Thursday, January 06, 2022

What You Can Do With Your Career as an APRN

Nursing is a very vibrant career that you can do a lot with. You can work as a nurse in almost any industry and in every country and state around the world. There are barriers, of course, those being the legal restrictions and licensing requirements you will need to adhere to in order to operate as an APRN.

The good news is that, though there are definitely barriers, overcoming them is incredibly straightforward. There is a large nursing shortage that is only going to get worse as time goes on and the existing RNs and APRNs that operate today start to retire.

Not only is there a large population of nurses set to retire soon, but there are also more roles and more opportunities than ever before. Working as a nurse has never been so exciting, but if you are currently in the role, then you owe it to yourself to take your career to the next level.

Working as an APRN means being at the top of your field. At the moment, it requires an MSN in your given specialty, but in the future, you may need to further your education into a doctorate. Those plans are still in discussion, however, so you don’t need to fret just yet. Regardless, you will still need to earn your MSN, so use this guide to help you decide on which specialty is right for you and to understand what career opportunities exist for you as an APRN today:

The Top APRN Specializations to Consider

There are many, many great roles that you can work in as an APRN. You can work as a nurse practitioner, a clinical nurse specialist, a nurse anesthetist, or a nurse-midwife. When it comes to NPs and CNSs, however, you can specialize even further.

Just a few of the top specializations to consider include:

Family Nurse Practitioner

One of the best and most rewarding nursing roles in the country is that of the Family Nurse Practitioner. FNP nurses work with the entire family, from babies to seniors, and provide primary care in clinics directly to their communities. In some states, they can even operate and manage their own clinic, though you will need to check in advance before you start planning to open your own business.

To become an FNP nurse, you simply need to hold an existing RN license, have enough hours under your belt, and have graduated with a BSN degree. Once you have these requirements, you will then be able to start and progress through a top FNP program at TWU.

As an FNP, you diagnose, prescribe medication, treat, and provide preventative and holistic care. In many states, FNP nurses are used to offsetting the shortage of primary care physicians, so you can understand the power and potential of this career route.

Nurse Midwife

An emerging specialization is as a nurse-midwife. Unlike traditional midwives who worked holistically and through oral training, nurse midwives combine that holistic, personal touch with medical expertise and knowledge. Many couples and single expecting parents are now relying on midwives to guide them through their pregnancy and to deliver their babies, even in their own homes. This is because there is renewed distrust in modern medicine, particularly in the unnatural methods used to deliver babies that gained popularity years ago and is now already falling out of fashion.

Becoming a nurse midwife means being able to offer patients the comfort of a natural birth with a greater medical guarantee. You will be able to spot and know immediately if a patient giving birth needs to be taken to the hospital and be able to provide on-site care until they get there.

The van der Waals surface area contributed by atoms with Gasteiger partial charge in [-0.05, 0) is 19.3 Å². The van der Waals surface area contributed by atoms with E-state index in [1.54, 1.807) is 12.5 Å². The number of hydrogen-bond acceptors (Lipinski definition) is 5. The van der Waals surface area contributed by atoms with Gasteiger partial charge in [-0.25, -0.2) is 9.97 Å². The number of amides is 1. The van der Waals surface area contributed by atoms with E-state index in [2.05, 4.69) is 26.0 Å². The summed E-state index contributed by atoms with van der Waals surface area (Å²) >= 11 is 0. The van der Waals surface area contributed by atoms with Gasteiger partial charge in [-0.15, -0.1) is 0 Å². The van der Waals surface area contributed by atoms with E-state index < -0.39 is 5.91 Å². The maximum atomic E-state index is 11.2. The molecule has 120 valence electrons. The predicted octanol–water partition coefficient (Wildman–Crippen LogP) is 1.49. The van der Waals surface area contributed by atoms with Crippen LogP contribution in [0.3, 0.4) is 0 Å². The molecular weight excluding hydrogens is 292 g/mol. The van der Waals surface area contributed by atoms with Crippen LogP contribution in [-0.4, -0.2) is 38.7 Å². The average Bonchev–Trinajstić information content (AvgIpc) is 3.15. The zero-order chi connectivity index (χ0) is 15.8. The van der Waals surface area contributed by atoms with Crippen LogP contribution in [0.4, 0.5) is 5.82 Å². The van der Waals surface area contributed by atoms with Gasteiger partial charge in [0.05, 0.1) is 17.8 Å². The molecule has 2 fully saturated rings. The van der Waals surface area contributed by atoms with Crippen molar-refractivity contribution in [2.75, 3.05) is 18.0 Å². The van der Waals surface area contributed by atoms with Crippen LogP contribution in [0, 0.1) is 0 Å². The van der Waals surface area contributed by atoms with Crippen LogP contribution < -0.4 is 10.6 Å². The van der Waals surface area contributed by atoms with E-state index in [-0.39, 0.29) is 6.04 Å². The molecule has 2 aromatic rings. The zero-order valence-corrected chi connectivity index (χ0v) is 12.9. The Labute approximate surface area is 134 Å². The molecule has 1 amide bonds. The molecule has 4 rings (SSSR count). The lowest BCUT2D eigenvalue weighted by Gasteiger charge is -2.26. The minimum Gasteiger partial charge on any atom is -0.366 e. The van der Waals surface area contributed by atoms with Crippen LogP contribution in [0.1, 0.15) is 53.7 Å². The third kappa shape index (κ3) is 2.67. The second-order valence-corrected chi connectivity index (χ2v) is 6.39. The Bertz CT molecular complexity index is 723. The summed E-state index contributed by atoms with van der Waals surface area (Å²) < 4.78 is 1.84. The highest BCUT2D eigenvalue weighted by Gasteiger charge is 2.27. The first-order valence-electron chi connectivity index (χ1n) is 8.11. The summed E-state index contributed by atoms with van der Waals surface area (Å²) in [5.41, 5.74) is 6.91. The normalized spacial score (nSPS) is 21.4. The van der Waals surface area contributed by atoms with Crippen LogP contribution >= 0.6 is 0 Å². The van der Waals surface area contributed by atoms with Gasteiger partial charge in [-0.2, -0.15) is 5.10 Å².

Nurse Anesthetist

If you are interested in becoming an APRN for their high salaries, then look into becoming a nurse anesthetist. They earn the highest and operate alongside surgeons and dentists alike to provide the anesthesia necessary for the patient.
If you Operate in an eNLC State

There are so many great specializations to consider when earning your MSN, but don’t just think about the area of medicine; think about where you will work. If you started out in a state that is either part of the Nurse Licensure Compact or will be soon, then you have a lot of options ahead of you. What this compact means is that you can easily move from one state to another and exchange your license without having to take the test again.

You can travel as a nurse and take on many more interesting roles.

Working in Healthcare

There are new opportunities opening up in healthcare all the time, and not just for in-person roles. Telehealth has come far in the past few years, and great nurses, particularly FNPs, are going to be essential in offering services to those in rural communities through telehealth services.

In healthcare, there are also a greater number of specializations and more states than ever looking into providing FNPs with autonomy and the ability to open and manage their own practice.

Working Outside of Healthcare

Don’t assume you have to work within a healthcare setting as a nurse, however. You can work in entertainment, you can train future nurses by working in education, and you can even work in research. In fact, human health is such a universal part of the society that you can technically work in any industry, provided there is a need and the budget to hire an on-site nurse.

This opens up your possibilities and means that the sky is the limit. All you need to get started is to explore what is out there. A good way to do this is to look up job boards and set up alerts. Not every job role is going to be posted, but when first starting out, this can help you discover your options.

Don’t be afraid to apply, even if you don’t have all of the soft qualifications they are looking for. Hard qualifications like having the right license are non-negotiable from a legal standpoint, but other than that, there is no reason not to leap.

This is a guest blog entry.

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